Rodgers & Hart's Spring Is Here Gets Orchestral Reading March 20 in Hope of Recording

News   Rodgers & Hart's Spring Is Here Gets Orchestral Reading March 20 in Hope of Recording PS Classics, the record label devoted to the heritage of American musicals, will test newly-found orchestrations to Rodgers & Hart's 1929 musical, Spring Is Here, at a March 20 orchestra play-through toward a possible recording of the score.

Playbill On-Line reported in spring 2002 that PS Classics would record the little-known score with a two-piano accompaniment because the orchestral charts were thought to be lost.

The recent discovery of the original charts, however, has the company now hoping to record and release a fully orchestrated version (with a singing cast, of course), which would be the world premiere recording of the musical that launched the songs "Yours Sincerely" and "With a Song in My Heart."

Tommy Krasker, who runs independent label PS Classics with Philip Chaffin, said an orchestra play-through (without singers) of the surviving charts will be held in Manhattan March 20 — the first day of spring.

"I can't give you a timetable yet for how soon we'd hope to go into a recording studio," Krasker said. "Nothing's going to happen till it's determined that the missing parts can be effectively restored. But the read-through is a key step, and an exciting one. We're all looking forward to hearing charts that presumably haven't been played through in almost 75 years."

Members of the Rodgers & Hammerstein Organization, including executive director Ted Chapin, will be in attendance at the orchestra reading. The reading is done with the full cooperation of the R&H office. "I've always loved the Spring Is Here score, but because there were few surviving charts, we had decided to do a recording with two pianos, in the style of the two piano team of [Victor] Arden & [Phil] Ohman," PS Classics co-founder and producer Krasker told Playbill On-Line. "They'd played the original show, so it seemed fitting. But as often happens, once you announce something, additional materials seem to turn up.  In this case, music director Aaron Gandy followed up on a hunch that led him to the USC Warner Bros. Archive in Los Angeles.  Vitaphone had produced a film version of Spring Is Here a year after the Broadway run; it seems that they used the original Broadway charts for the film, and those later reverted to the Warner Bros. Archives.  I'd say about 80 percent of the original Broadway pit parts have turned up so far. What's especially wonderful is, that includes the original overture and the dance arrangements, which had not otherwise survived."

Shortly after the recording plan was announced last year, theatre historian and author Steven Suskin, who pens the show music column for Playbill On-Line, wrote Krasker and said he had a script of Spring Is Here, and wondered if it would come in handy.

"We had been working from two versions of the script, both of them early drafts, but Steve's was a final script, dated from the week of the original opening," Krasker said. "And this script had a whole set of lyrics to one number that we'd never seen printed or archived anywhere.  So again, things just seem to be falling into place."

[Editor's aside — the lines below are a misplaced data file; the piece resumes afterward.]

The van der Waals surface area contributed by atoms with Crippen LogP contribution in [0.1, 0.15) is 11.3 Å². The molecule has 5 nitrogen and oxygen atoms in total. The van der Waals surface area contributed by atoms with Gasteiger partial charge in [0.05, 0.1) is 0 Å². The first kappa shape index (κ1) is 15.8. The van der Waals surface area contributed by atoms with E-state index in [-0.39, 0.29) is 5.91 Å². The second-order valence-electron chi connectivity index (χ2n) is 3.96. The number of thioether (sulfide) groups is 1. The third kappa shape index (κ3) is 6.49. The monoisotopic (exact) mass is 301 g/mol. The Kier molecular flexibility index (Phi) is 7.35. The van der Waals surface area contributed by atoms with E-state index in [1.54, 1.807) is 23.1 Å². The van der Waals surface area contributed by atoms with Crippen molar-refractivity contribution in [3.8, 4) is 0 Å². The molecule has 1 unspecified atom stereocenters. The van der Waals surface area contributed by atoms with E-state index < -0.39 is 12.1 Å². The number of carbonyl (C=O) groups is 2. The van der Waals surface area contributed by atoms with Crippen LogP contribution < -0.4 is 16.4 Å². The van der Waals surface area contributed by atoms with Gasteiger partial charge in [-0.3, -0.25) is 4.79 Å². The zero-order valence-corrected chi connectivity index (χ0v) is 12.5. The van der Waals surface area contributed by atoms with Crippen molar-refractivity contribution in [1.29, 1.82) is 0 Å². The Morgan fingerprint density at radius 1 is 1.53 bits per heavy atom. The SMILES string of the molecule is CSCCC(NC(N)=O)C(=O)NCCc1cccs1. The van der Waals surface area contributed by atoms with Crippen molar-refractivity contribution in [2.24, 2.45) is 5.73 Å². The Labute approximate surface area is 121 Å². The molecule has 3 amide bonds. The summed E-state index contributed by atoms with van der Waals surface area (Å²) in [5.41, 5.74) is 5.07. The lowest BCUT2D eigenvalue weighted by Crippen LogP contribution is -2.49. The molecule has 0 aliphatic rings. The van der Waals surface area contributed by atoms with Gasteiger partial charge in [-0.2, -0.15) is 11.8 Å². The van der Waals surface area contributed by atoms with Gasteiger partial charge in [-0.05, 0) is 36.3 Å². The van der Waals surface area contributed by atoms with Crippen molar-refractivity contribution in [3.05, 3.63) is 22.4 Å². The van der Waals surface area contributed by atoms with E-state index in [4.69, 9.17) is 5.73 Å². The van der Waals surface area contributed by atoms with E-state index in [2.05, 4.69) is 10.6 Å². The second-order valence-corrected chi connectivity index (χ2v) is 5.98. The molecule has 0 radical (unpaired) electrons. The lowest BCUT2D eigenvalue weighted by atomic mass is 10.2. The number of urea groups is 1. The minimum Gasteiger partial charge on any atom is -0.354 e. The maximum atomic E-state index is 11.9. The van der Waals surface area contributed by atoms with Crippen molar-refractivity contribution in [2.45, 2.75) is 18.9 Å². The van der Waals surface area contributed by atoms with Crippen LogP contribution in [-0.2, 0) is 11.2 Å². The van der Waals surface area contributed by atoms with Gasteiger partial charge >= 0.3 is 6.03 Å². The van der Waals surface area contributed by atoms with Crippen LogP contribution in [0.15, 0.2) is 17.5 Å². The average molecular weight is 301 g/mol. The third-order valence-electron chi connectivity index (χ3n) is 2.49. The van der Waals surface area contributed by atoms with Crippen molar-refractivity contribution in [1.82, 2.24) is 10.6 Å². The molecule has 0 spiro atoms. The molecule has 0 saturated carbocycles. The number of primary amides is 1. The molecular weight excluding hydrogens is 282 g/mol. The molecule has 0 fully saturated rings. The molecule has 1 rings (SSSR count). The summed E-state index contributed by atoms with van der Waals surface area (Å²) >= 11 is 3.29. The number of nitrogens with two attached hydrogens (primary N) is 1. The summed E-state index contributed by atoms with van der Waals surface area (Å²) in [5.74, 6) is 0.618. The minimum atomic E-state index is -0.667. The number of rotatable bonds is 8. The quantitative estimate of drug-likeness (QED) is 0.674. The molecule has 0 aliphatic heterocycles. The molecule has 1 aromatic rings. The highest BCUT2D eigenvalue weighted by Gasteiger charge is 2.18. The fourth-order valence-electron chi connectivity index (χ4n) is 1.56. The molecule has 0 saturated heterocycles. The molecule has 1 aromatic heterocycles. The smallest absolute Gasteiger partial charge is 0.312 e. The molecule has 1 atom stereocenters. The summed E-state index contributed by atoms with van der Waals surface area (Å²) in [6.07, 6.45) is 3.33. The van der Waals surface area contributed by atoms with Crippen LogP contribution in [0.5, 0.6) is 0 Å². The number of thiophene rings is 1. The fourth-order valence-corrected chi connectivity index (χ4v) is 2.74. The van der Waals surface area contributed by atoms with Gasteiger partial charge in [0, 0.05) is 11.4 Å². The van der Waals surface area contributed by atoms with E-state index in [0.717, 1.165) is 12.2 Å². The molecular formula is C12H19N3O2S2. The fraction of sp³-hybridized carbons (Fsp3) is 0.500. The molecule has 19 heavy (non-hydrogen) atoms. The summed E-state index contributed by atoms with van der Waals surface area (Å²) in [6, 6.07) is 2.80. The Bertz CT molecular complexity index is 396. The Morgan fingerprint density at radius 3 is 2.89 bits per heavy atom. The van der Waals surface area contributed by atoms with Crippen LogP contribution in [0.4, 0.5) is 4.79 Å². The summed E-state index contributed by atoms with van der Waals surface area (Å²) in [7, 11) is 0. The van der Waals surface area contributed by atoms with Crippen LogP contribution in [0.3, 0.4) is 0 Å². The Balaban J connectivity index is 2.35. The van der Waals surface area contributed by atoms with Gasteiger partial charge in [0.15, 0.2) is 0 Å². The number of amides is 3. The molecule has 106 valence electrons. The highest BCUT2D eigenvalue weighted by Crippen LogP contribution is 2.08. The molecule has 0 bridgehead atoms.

The little-known musical ran 104 performances on Broadway in the spring of 1929, but three of its songs would have a future: "With a Song in My Heart," "Why Can't I?" and "Yours Sincerely." There are nearly a dozen obscure tunes in the show, including "There's Magic in the Cup," "Spring Is Here in Person," "We're Gonna Raise Hell," "You Never Say Yes," "Baby's Awake Now," "Oh, Look," "This Is Not Long Island," "Red-Hot Trumpet," "What a Girl!," "Rich Man! Poor Man!," and more.

Krasker pointed out that the score does not include the famous Rodgers & Hart song, "Spring Is Here"; it was written for 1938's I Married an Angel. Aaron Gandy will music-direct the project, as he did PS Classics' world premiere recording of Vincent Youmans' little known Through the Years.

The previous hope of PS Classics was to have the piano-and-voice version of Spring Is Here released by spring 2003.

"I've been eager to record another vintage musical since we released Through the Years in 2001," Krasker said, "but these kind of restorations need to be done carefully and you never want to rush the process."

He also said PS Classics is currently restoring another vintage musical, the title of which will be announced shortly.

Founded in 2000 by Krasker and Chaffin to focus on the heritage of Broadway and American popular song, PS Classics' catalog includes "Windflowers: The Songs of Jerome Moross," "Philip Chaffin: Where Do I Go From You?," "Only Heaven" by Ricky Ian Gordon (setting verse of Langston Hughes), Jessica Molaskey's "Pentimento," Darius de Haas' Billy Strayhorn tribute, "Day Dream: Variations on Strayhorn," "Here's to the Ladies" by actress singer Christine Andreas, and more, including the world premiere recording if Michael John LaChiusa's First Lady Suite and a new recording of Jason Robert Brown songs sung by Lauren Kennedy (both get released March 4). A new collection of Maury Yeston's pop, art and show songs, "The Maury Yeston Songbook," gets released April 8.

For more information about PS Classics, visit www.psclassics.com.